Or maybe, like adventure itself, we just have to search harder for it. The stories are out there.

    [An awesome adventure, but I can’t tell you where. Photo: Kelly Cordes]

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    Are Parks Protecting the Wildlife and Places They Were Created to Save?

    Elephant patrol As a former director with the International League of Conservation Photographers, Trevor Frost has been keeping a close eye on the world's imperiled places for years. Cleanest Line readers might recognize some of the stories Trevor has helped bring us, such as the Rios Libres series (dedicated to protecting Chile's free-flowing rivers) and, more recently, an initiative to protect the Sacred Headwaters region of western Canada. Today's post is an update on Frost's latest work - this time he's turning his attention to the world's "paper parks," those places that have been set aside - in theory - to protect the world's endangered landscapes and wildlife. Trevor offers this update on what's really going on:

    Parks or protected areas remain our best tool for safeguarding wildlife and wild places and that is why more than 100,000 parks dot the globe protecting reefs and rainforests and mountain ranges. But while some of these parks are doing a great job, many, some would say a majority, are failing to protect the wildlife and wild spaces inside their borders. A closer look at the parks that are struggling often reveals there is little to no on-the-ground-protection for the parks in the form of park rangers, equipment, and even boundary signs to mark park borders.

    [Rangers in Sumatra typically conduct their patrols on foot, but are known to take advantage of alternative transportation when available.  Photo: Rhett A. Butler, 2011, courtesy of Trevor Frost and]

    Continue reading "Are Parks Protecting the Wildlife and Places They Were Created to Save?" »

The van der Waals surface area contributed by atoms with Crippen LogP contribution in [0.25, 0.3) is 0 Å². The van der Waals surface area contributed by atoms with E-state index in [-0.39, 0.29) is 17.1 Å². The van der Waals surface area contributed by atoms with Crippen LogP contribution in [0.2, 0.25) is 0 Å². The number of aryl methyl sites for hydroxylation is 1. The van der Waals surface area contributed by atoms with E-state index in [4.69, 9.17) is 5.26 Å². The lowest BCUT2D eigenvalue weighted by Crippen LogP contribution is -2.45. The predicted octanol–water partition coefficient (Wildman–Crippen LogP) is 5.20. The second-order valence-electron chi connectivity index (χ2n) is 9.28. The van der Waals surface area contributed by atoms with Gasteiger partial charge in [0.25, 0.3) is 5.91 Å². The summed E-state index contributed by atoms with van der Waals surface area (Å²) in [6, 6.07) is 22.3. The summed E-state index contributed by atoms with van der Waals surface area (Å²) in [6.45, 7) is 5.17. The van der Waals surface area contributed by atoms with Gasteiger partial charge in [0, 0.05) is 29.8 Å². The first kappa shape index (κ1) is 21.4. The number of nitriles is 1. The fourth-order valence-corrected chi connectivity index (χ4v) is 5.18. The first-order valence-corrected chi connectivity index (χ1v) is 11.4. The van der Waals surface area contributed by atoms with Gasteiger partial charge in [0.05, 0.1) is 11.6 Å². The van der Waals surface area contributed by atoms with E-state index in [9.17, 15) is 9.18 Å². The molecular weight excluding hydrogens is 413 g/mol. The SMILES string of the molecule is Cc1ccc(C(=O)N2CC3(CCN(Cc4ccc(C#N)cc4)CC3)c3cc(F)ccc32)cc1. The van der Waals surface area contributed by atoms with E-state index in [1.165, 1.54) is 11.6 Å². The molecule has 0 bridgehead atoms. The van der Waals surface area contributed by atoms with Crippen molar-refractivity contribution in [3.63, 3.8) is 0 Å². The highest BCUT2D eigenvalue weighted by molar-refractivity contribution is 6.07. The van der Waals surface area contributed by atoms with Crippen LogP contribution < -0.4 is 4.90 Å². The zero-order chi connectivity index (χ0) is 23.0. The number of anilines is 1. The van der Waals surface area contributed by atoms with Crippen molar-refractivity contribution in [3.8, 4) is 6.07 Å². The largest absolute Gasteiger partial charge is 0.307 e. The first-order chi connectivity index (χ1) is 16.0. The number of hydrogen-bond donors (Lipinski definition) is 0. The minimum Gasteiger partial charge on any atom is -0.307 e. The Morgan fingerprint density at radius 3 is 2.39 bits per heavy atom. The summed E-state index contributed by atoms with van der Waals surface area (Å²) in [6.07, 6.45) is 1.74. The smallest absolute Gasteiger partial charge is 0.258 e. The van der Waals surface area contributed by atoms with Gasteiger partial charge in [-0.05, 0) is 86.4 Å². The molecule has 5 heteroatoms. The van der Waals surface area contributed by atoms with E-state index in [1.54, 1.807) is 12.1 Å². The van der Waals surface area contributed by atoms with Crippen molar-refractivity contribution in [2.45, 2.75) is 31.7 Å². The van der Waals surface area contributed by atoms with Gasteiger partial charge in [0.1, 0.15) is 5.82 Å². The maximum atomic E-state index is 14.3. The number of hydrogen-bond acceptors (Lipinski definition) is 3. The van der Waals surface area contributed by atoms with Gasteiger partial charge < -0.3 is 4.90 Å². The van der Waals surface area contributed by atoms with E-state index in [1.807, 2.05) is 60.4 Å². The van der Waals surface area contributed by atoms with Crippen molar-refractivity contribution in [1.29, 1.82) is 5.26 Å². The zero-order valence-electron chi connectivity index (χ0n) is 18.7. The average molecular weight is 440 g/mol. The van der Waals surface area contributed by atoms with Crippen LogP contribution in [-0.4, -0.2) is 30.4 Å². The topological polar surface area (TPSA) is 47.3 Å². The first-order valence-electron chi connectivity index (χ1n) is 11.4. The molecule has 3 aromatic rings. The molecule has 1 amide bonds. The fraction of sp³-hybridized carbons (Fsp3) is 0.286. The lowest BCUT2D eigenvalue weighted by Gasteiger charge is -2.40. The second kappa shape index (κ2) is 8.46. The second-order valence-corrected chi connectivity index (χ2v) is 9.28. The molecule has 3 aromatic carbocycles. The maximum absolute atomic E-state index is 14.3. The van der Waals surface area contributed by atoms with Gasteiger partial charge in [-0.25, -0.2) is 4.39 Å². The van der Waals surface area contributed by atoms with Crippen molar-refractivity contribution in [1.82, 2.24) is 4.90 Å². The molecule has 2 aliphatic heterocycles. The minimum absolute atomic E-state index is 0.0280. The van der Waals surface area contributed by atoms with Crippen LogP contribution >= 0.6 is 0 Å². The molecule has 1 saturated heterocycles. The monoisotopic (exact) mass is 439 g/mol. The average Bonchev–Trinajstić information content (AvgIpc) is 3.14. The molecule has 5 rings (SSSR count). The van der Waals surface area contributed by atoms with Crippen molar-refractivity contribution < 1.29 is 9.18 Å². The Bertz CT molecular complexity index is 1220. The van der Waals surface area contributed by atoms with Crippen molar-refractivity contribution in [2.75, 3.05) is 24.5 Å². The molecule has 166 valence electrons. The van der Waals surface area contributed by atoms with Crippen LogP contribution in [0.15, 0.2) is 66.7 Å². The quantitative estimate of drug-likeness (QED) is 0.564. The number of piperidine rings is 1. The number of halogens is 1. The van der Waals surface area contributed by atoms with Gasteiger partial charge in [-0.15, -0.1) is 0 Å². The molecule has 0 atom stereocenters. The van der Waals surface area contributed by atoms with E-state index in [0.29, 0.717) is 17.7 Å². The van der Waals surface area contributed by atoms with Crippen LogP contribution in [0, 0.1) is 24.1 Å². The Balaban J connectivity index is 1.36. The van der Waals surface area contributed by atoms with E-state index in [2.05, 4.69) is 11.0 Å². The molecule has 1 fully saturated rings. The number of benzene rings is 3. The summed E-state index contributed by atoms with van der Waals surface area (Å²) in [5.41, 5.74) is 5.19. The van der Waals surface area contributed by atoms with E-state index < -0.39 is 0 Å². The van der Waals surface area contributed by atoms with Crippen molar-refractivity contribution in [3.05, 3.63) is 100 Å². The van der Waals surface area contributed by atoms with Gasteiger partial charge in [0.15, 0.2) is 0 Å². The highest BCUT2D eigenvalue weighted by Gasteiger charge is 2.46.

Don't Wait for Good, Go Find It

    There always something unpleasant in the news. Worse, this queue of sad stories is never-ending; the high notes don't last long before they're pushed off the front page to make way for the latest updates about unfolding unrest of some kind or another. That makes news like the kind we're sharing today that much sweeter. It's an update from patagonia friend and adventure photographer, Trevor Clark, about a cool new project he's working on. He's set aside paying work in hopes of capturing a story about some good being done in the world.

    Trevor's project is unique for a number of reasons, but the one that got our attention was this: it's an assignment he's given himself, based on his belief in the power of positive stories.

    Obviously, a photographer needs to sell their pictures to make money. The odds are of doing this are greatly increased when said photographer can go on-assignment for a publication. Trouble is, "[in the current economy] no magazine is going to pay to send me to Africa no matter how good the story is," says Trevor.

    He went anyway. No money. No promises. Just the belief that a good story deserves to be told.

    Continue reading "Don't Wait for Good, Go Find It" »

    Prescott-area Film Festival to Benefit a Friend in Need